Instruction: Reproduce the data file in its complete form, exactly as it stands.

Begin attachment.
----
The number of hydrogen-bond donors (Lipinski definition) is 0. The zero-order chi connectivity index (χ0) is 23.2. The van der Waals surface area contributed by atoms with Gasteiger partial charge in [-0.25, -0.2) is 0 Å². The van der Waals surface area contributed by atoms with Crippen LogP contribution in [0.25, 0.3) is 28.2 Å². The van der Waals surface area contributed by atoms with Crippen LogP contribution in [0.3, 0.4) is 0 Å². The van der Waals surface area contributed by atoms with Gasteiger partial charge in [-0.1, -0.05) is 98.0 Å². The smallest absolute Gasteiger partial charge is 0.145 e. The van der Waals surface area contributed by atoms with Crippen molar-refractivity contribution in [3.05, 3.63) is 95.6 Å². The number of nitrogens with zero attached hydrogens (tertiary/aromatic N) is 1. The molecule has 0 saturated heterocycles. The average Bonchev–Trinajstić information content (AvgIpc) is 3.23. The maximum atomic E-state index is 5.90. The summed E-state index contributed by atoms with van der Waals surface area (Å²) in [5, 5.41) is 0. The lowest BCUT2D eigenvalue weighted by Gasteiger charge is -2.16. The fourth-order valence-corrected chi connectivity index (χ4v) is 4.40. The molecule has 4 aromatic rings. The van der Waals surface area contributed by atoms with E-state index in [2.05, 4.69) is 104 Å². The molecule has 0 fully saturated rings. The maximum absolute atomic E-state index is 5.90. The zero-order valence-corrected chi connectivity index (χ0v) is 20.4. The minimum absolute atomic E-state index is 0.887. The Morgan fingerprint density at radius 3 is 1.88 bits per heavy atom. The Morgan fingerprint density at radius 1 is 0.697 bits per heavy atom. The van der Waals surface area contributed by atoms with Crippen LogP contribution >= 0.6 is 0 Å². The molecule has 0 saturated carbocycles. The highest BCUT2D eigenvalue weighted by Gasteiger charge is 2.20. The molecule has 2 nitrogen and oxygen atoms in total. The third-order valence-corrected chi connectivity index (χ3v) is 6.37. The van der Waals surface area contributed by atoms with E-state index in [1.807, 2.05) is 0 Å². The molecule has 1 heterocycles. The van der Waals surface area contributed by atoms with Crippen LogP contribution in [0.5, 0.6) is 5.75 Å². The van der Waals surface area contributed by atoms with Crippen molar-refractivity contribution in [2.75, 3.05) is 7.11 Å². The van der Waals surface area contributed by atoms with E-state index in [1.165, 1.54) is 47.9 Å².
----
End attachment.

The number of hydrogen-bond donors (Lipinski definition) is 0. The zero-order chi connectivity index (χ0) is 23.2. The van der Waals surface area contributed by atoms with Gasteiger partial charge in [-0.25, -0.2) is 0 Å². The van der Waals surface area contributed by atoms with Crippen LogP contribution in [0.25, 0.3) is 28.2 Å². The van der Waals surface area contributed by atoms with Crippen LogP contribution in [0.3, 0.4) is 0 Å². The van der Waals surface area contributed by atoms with Gasteiger partial charge in [-0.1, -0.05) is 98.0 Å². The smallest absolute Gasteiger partial charge is 0.145 e. The van der Waals surface area contributed by atoms with Crippen molar-refractivity contribution in [3.05, 3.63) is 95.6 Å². The number of nitrogens with zero attached hydrogens (tertiary/aromatic N) is 1. The molecule has 0 saturated heterocycles. The average Bonchev–Trinajstić information content (AvgIpc) is 3.23. The maximum atomic E-state index is 5.90. The summed E-state index contributed by atoms with van der Waals surface area (Å²) in [5, 5.41) is 0. The lowest BCUT2D eigenvalue weighted by Gasteiger charge is -2.16. The fourth-order valence-corrected chi connectivity index (χ4v) is 4.40. The molecule has 4 aromatic rings. The van der Waals surface area contributed by atoms with E-state index in [2.05, 4.69) is 104 Å². The molecule has 0 fully saturated rings. The maximum absolute atomic E-state index is 5.90. The zero-order valence-corrected chi connectivity index (χ0v) is 20.4. The minimum absolute atomic E-state index is 0.887. The Morgan fingerprint density at radius 3 is 1.88 bits per heavy atom. The Morgan fingerprint density at radius 1 is 0.697 bits per heavy atom. The van der Waals surface area contributed by atoms with Crippen LogP contribution >= 0.6 is 0 Å². The molecule has 0 saturated carbocycles. The highest BCUT2D eigenvalue weighted by Gasteiger charge is 2.20. The molecule has 2 nitrogen and oxygen atoms in total. The third-order valence-corrected chi connectivity index (χ3v) is 6.37. The van der Waals surface area contributed by atoms with E-state index in [1.807, 2.05) is 0 Å². The molecule has 1 heterocycles. The van der Waals surface area contributed by atoms with Crippen LogP contribution in [0.5, 0.6) is 5.75 Å². The van der Waals surface area contributed by atoms with Crippen molar-refractivity contribution in [2.75, 3.05) is 7.11 Å². The van der Waals surface area contributed by atoms with E-state index in [1.165, 1.54) is 47.9 Å².